Maintainability and maintenance are most successful if we don't have failures to fix. Successful maintenance organizations spend more time on identification of trends and eliminating problems than they spend fixing repetitive breakdowns.

Computerized maintenance management systems provide a tool to gather data and provide analysis that can lead to improvement.

Improvement Process

ill. 3.3 diagrams a business improvement process. A maintenance organization should start by measuring its own performance. For example, just a breakout of a typical day in the life of a maintenance person will be revealing. Many groups are chagrined to discover that maintenance staff actually work less than 30% of the time. Benchmark comparisons with similar organizations provide a basis for analyzing performance both on metrics and processes. The third step in goal setting is to identify realistic ideal levels of performance. These goals should have the following characteristics:

Written Measurable Understandable Challenging Achievable

The goals will have firm times, dollars, percents, and dates. Everyone who will be challenged to meet the goals should be involved in their establishment. This may seem like a bureaucratic, warm-fuzzy approach, but the time it takes to achieve buy-in is earned back many times during accomplishment. Once the goals are set, any gaps between where performance is now versus where it needs to be can be identified. Then both short-term plans and long-term strategies can be implemented to reach the goals. Frequent measurement and feedback will revise performance to achieve the desired levels of achievement.

ill. 3.1 Combination work order and completion form.

ill. 3.2 Computer input screen for a service call form, which gathers minimum information necessary for field reporting.

ill. 3.3 Business improvement process.

Failures That Can Be Prevented

Simplified Failure Modes and Effects Analysis (SFMEA) provides a method for determining which failures can be prevented. Necessary inputs are the frequency of occurrence for each problem and cause combination and what happens if a failure occurs. Criticality of the failure is considered for establishing priority of effort. SFMEA is a top-down approach that looks at major components in the equipment and asks, ''Will it fail?'' And if so, how and why? Preventive maintenance investigators are, of course, interested in how a component will fail so that the mechanism for failure can be reduced or eliminated. For example, heat is the most common cause of failure for electrical and mechanical components. Friction causes heat in assemblies moving relative to each other, often accompanied by material wear, and leads to many failures.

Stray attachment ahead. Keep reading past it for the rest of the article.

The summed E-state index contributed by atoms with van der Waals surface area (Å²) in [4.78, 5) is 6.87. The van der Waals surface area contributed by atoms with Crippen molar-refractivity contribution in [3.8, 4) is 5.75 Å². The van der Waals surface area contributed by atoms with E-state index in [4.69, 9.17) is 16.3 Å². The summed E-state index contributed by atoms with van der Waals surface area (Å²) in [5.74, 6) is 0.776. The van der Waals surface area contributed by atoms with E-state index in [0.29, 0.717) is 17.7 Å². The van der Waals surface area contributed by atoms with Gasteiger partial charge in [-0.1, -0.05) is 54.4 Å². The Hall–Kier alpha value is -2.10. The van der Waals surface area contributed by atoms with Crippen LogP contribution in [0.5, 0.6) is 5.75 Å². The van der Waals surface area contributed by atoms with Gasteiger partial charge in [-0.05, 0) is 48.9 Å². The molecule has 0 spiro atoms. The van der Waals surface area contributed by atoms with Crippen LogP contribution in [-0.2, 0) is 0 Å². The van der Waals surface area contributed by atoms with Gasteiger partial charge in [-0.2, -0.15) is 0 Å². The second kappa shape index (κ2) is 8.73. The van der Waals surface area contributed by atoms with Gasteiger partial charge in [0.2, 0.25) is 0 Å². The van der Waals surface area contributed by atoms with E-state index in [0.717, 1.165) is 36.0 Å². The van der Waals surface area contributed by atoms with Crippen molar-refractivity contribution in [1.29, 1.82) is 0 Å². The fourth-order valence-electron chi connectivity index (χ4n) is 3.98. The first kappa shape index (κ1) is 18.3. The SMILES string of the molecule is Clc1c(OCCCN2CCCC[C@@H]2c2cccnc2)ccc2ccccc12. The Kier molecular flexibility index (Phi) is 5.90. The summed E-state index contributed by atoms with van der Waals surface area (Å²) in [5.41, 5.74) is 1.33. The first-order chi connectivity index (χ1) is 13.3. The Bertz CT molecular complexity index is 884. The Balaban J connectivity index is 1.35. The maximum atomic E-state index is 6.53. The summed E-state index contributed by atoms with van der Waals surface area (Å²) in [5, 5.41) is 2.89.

Any moving component is likely to fail at a relatively high rate and is a fine candidate for preventive maintenance. The following are familiar causes of failure:

Abrasion Abuse Age deterioration Bond separation Consumable depletion Contamination Corrosion Dirt Fatigue Friction Operator negligence Puncture Shock Stress Temperature extremes Vibration Wear.

Maintenance to Prevent Failures

Cleanliness is the watchword of preventive maintenance. Metal filings, fluids in the wrong places, ozone and other gases that deteriorate rubber components-all are capable of damaging equipment and causing it to fail. A machine shop, for example, that contains many electro-mechanical lathes, mills, grinders, and boring machines should have established procedures for ensuring that the equipment is frequently cleaned and properly lubricated. In most plants, the best tactic is to assign responsibility for cleaning and lubrication to the machine's operator.

There should be proper lubricants in grease guns and oil cans and cleaning materials at every workstation. Every operator should be trained in proper operator preventive tasks. A checklist should be kept on the equipment for the operator to initial every time the lubrication is done.

It is especially important that the lubrication be done cleanly. Grease fittings, for example, should be cleaned with waste material both before and after the grease gun is used. Grease attracts and holds particles of dirt. If the fittings are not clean, the grease gun could force contaminants between the moving parts, which is precisely what should be avoided. This is one example of how preventive maintenance done badly can be worse than no maintenance at all.